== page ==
Book Review: Up Late with Vinegar Girl by Anne Tyler
Anne Tyler’s Vinegar Girl is the latest installment of the Hogarth Shakespeare series, where modern writers rewrite classic stories as if they were taking place today. I recently reviewed Curtis Sittenfeld’s Eligible, a retelling of Pride and Prejudice, which was a fascinating study of what remains the same about human nature. Vinegar Girl is no different.
In this retelling of The Taming of the Shrew, Kate, a college dropout, works at a daycare and runs the household for her absent-minded professor/scientist father and looks after her seemingly shallow younger sister Bunny. Once her father decides Kate should marry his lab partner to get him a greencard so they can continue their research, Kate’s life becomes a series of set-up social engagements and bizarre encounters with Pyotr. Although she thinks she might have a future with one of the young men working at the daycare, Kate learns to tolerate and eventually enjoy Pyotr’s company.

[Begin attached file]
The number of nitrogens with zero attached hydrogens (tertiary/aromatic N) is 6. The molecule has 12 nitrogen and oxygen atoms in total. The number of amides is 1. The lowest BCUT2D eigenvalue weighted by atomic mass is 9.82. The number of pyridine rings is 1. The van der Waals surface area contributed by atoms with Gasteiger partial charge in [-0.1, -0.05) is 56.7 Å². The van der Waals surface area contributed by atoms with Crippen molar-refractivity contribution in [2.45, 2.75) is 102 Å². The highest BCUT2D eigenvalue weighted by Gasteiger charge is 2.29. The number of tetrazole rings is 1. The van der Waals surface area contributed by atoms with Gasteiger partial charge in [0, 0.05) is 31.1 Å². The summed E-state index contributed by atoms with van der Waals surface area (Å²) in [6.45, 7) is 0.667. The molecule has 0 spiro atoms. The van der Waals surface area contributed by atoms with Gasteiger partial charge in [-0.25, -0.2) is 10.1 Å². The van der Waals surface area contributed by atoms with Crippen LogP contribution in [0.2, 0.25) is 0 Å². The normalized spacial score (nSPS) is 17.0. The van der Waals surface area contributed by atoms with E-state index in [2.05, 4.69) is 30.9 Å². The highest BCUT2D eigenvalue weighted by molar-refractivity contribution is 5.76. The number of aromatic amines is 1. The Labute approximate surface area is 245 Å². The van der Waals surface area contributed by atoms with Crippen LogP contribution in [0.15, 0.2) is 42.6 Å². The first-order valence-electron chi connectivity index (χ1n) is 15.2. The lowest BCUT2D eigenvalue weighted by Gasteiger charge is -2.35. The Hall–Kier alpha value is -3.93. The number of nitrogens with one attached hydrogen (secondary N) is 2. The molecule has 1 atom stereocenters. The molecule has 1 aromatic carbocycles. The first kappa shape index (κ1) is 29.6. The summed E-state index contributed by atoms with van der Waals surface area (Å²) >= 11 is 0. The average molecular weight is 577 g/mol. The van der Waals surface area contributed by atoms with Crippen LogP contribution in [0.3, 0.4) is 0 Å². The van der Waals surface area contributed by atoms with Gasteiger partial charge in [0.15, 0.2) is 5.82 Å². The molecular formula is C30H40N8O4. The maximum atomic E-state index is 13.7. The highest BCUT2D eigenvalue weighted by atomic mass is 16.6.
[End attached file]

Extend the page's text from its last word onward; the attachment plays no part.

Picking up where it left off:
At first I found Kate a little offputting at first as a character, she grew on me. I think I struggled with her apathy about her job, her life, her relationships. As the book went on, she seemed to form more solid opinions and stood up to her father. I also found her internal dialogue entertaining: “(The unsatisfying thing about practicing restraint was that nobody knew you were practicing it.)” She also had a number of observations about life that rang true to me: “Funny how you have to picture losing a thing before you think you might value it after all.”
This was a short, quick read. A nice break from the beginning of school work if you want a short, engaging story about relationships, family, and finding yourself. Also, if you’re a fan of Anne Tyler’s other books, I think you’d enjoy this one, too.